New research led by scientists from Griffith University and the Max Planck Institute for the Science of Human History reveals that the arrival of Pleistocene humans and their hominin ancestors to uninhabited islands didn’t always lead to widespread extinctions, as is often thought. more
Researchers compare changes in the size and shape of ancient barley grains from Europe and Central Asia to understand and highlight the plausible drivers for population-scale change through time more
In a world in which biodiversity is increasingly under threat, and nature itself under siege, the role of human activities in driving ecosystem change has never more been apparent. But is all human activity bad for ecosystems?  An international team of researchers suggests not. more
The Department of Archaeology (DA) welcomes Dr. Makarius Itambu to Jena. more
A new study reveals that ratios of magnesium and calcium derived from the limpet Patella depressa using LIBS, a cutting-edge methodological approach, serve as a high-resolution seawater thermometer, with significant implications for palaeoclimate and archaeological studies.  more
A new study published in the journal Climatic Change examines the cultural impacts of climate change in Italy during the first millennium AD more
Of the vast diversity of plants on Earth, only a few evolved to become prominent agricultural crops. Scholars now suggest they originally evolved to secure mutualistic relationships with now-extinct megafauna. more
Scholars of archaeology, geography, history and paleoclimatology lay out a new framework for uncovering climate-society interactions more
New study reveals that the Scythians, previously considered one group, were likely a set of diverse cultures and periods more
Dr. Patrick Roberts of the Department of Archaeology at the Max Planck Institute for Human History is one of 10 researchers to receive Germany's most important prize for young researchers in 2021. The DFG and BMBF will award Heinz Maier-Leibnitz Prizes of 2021 at a virtual award ceremony on May 4th. more
Conservation approaches to rainforests in the Wet Tropics of Queensland must celebrate and protect both natural ‘Gondwanan’ heritage and the stewardship and cultural heritage of Aboriginal peoples. more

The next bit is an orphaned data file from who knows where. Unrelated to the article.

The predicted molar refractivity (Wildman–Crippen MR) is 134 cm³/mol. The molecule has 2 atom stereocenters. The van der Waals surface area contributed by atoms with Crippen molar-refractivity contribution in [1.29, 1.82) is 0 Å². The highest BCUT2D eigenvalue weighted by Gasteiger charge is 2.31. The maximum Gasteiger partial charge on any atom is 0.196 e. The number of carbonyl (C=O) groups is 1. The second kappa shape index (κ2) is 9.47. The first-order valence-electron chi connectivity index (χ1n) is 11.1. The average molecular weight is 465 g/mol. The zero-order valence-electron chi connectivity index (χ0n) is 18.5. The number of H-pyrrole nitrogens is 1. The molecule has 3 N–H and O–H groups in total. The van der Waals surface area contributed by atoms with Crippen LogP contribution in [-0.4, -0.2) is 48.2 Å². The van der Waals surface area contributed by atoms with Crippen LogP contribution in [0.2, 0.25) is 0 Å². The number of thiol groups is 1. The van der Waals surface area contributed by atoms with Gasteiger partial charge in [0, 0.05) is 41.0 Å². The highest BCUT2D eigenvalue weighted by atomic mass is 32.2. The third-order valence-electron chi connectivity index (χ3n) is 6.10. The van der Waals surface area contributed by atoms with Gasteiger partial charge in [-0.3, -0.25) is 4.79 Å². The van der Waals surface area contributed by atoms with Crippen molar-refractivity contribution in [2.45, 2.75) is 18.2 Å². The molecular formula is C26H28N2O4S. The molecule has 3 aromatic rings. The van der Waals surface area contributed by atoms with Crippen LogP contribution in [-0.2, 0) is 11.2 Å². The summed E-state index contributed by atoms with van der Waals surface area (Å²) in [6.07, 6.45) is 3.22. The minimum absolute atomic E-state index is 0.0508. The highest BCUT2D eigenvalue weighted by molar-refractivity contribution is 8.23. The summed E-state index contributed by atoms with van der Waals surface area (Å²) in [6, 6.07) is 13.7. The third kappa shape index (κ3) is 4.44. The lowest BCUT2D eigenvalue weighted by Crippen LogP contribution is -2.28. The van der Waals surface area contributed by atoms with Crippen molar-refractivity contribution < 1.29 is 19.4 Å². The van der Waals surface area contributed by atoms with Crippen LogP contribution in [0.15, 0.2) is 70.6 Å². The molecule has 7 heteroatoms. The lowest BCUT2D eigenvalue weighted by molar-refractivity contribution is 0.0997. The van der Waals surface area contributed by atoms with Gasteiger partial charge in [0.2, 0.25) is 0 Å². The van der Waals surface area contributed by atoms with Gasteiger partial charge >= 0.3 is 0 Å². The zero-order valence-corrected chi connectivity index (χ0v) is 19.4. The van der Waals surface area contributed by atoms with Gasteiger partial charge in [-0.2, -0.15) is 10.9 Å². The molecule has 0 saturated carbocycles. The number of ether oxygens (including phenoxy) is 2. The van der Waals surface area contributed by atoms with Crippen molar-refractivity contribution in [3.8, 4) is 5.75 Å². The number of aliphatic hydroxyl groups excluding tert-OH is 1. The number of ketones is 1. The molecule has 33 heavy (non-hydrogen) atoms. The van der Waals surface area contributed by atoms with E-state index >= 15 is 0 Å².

A new grant to the Department of Archaeology will support the documentation of thousands of threatened sites and construct an open access database in English, Mongolian and Russian. more
New analysis of a fossil tooth and stone tools from Shukbah Cave reveals Neanderthals used stone tool technologies thought to have been unique to modern humans more

On the Origin of Our Species

February 10, 2021
New research suggests that genetic and fossil records will not reveal a single point where modern humans originated more
In a new study, a researcher from the Max Planck Institute for the Science of Human History led a team that re-discovered how ancient people made beads from giant land snails, and found that the origin of this practice is thousands of years older than previously believed. more
New research shows milk consumption in eastern Africa began before the evolution of lactase persistence more
Scantily clad tomb raiders and cloistered scholars piecing together old pots - these are the kinds of stereotypes of archaeology that dominate public perception. Yet archaeology in the new millennium is a world away from these images. In a major new report, researchers from the Max Planck Institute for the Science of Human History probe a thoroughly modern and scientific discipline to understand how it is helping to address the considerable challenges of the Anthropocene. more
How records of past human-primate interactions can inform conservation efforts more
The discovery of 120,000-year-old human, elephant and horse footprints near an ancient lakebed on the Arabian Peninsula changed what we know about what the world was like, and where our ancestors were, deep in prehistory more
Some 11 thousand years ago, Africa’s furthest west harboured the last populations to preserve tool-making traditions first established by the earliest members of our species more
~2.0 to 1.8 million year-old archaeological site demonstrates that early humans had the skills and tools to cope with ecological change more